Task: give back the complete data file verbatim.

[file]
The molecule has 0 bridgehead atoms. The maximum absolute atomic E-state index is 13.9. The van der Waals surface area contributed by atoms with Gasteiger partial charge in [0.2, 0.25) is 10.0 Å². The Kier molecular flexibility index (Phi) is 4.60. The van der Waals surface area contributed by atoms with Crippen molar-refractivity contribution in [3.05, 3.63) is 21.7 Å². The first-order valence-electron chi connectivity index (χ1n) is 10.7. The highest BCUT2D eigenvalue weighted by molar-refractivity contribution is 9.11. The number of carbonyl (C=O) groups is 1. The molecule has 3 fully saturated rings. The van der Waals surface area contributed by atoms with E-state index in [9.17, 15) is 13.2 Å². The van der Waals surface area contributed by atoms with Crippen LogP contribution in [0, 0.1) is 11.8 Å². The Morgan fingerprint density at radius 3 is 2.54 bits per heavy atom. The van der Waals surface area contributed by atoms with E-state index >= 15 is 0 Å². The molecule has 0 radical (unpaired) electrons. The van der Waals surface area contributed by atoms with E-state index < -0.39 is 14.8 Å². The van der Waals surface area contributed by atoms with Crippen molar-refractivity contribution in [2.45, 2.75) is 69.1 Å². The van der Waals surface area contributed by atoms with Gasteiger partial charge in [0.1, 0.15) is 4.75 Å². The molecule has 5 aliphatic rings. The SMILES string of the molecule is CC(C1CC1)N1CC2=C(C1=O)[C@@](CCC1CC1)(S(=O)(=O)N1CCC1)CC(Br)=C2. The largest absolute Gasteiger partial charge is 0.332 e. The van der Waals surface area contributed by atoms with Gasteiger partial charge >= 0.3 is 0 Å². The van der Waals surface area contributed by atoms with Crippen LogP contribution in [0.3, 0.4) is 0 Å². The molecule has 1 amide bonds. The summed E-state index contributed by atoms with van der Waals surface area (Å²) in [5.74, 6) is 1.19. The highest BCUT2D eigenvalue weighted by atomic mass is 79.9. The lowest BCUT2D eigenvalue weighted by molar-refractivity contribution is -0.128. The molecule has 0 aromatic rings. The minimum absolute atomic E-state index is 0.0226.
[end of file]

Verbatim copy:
The molecule has 0 bridgehead atoms. The maximum absolute atomic E-state index is 13.9. The van der Waals surface area contributed by atoms with Gasteiger partial charge in [0.2, 0.25) is 10.0 Å². The Kier molecular flexibility index (Phi) is 4.60. The van der Waals surface area contributed by atoms with Crippen molar-refractivity contribution in [3.05, 3.63) is 21.7 Å². The first-order valence-electron chi connectivity index (χ1n) is 10.7. The highest BCUT2D eigenvalue weighted by molar-refractivity contribution is 9.11. The number of carbonyl (C=O) groups is 1. The molecule has 3 fully saturated rings. The van der Waals surface area contributed by atoms with E-state index in [9.17, 15) is 13.2 Å². The van der Waals surface area contributed by atoms with Crippen LogP contribution in [0, 0.1) is 11.8 Å². The Morgan fingerprint density at radius 3 is 2.54 bits per heavy atom. The van der Waals surface area contributed by atoms with E-state index >= 15 is 0 Å². The molecule has 0 radical (unpaired) electrons. The van der Waals surface area contributed by atoms with E-state index < -0.39 is 14.8 Å². The van der Waals surface area contributed by atoms with Crippen molar-refractivity contribution in [2.45, 2.75) is 69.1 Å². The van der Waals surface area contributed by atoms with Gasteiger partial charge in [0.1, 0.15) is 4.75 Å². The molecule has 5 aliphatic rings. The SMILES string of the molecule is CC(C1CC1)N1CC2=C(C1=O)[C@@](CCC1CC1)(S(=O)(=O)N1CCC1)CC(Br)=C2. The largest absolute Gasteiger partial charge is 0.332 e. The van der Waals surface area contributed by atoms with Gasteiger partial charge >= 0.3 is 0 Å². The van der Waals surface area contributed by atoms with Crippen LogP contribution in [0.3, 0.4) is 0 Å². The molecule has 1 amide bonds. The summed E-state index contributed by atoms with van der Waals surface area (Å²) in [5.74, 6) is 1.19. The highest BCUT2D eigenvalue weighted by atomic mass is 79.9. The lowest BCUT2D eigenvalue weighted by molar-refractivity contribution is -0.128. The molecule has 0 aromatic rings. The minimum absolute atomic E-state index is 0.0226.